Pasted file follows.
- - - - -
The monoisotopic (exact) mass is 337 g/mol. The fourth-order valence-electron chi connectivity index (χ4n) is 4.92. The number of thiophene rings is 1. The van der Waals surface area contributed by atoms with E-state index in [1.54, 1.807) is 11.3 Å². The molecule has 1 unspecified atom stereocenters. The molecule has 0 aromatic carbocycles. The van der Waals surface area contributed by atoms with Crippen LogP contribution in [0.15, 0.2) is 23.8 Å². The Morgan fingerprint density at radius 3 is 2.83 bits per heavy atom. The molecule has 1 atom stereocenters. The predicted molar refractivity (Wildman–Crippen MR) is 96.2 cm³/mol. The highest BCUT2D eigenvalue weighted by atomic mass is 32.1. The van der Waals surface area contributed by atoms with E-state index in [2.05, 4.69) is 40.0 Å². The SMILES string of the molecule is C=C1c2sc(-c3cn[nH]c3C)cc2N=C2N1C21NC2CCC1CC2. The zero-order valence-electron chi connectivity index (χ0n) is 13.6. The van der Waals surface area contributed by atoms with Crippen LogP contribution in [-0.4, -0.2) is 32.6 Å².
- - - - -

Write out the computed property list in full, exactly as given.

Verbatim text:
The monoisotopic (exact) mass is 337 g/mol. The fourth-order valence-electron chi connectivity index (χ4n) is 4.92. The number of thiophene rings is 1. The van der Waals surface area contributed by atoms with E-state index in [1.54, 1.807) is 11.3 Å². The molecule has 1 unspecified atom stereocenters. The molecule has 0 aromatic carbocycles. The van der Waals surface area contributed by atoms with Crippen LogP contribution in [0.15, 0.2) is 23.8 Å². The Morgan fingerprint density at radius 3 is 2.83 bits per heavy atom. The molecule has 1 atom stereocenters. The predicted molar refractivity (Wildman–Crippen MR) is 96.2 cm³/mol. The highest BCUT2D eigenvalue weighted by atomic mass is 32.1. The van der Waals surface area contributed by atoms with E-state index in [2.05, 4.69) is 40.0 Å². The SMILES string of the molecule is C=C1c2sc(-c3cn[nH]c3C)cc2N=C2N1C21NC2CCC1CC2. The zero-order valence-electron chi connectivity index (χ0n) is 13.6. The van der Waals surface area contributed by atoms with Crippen LogP contribution in [-0.4, -0.2) is 32.6 Å².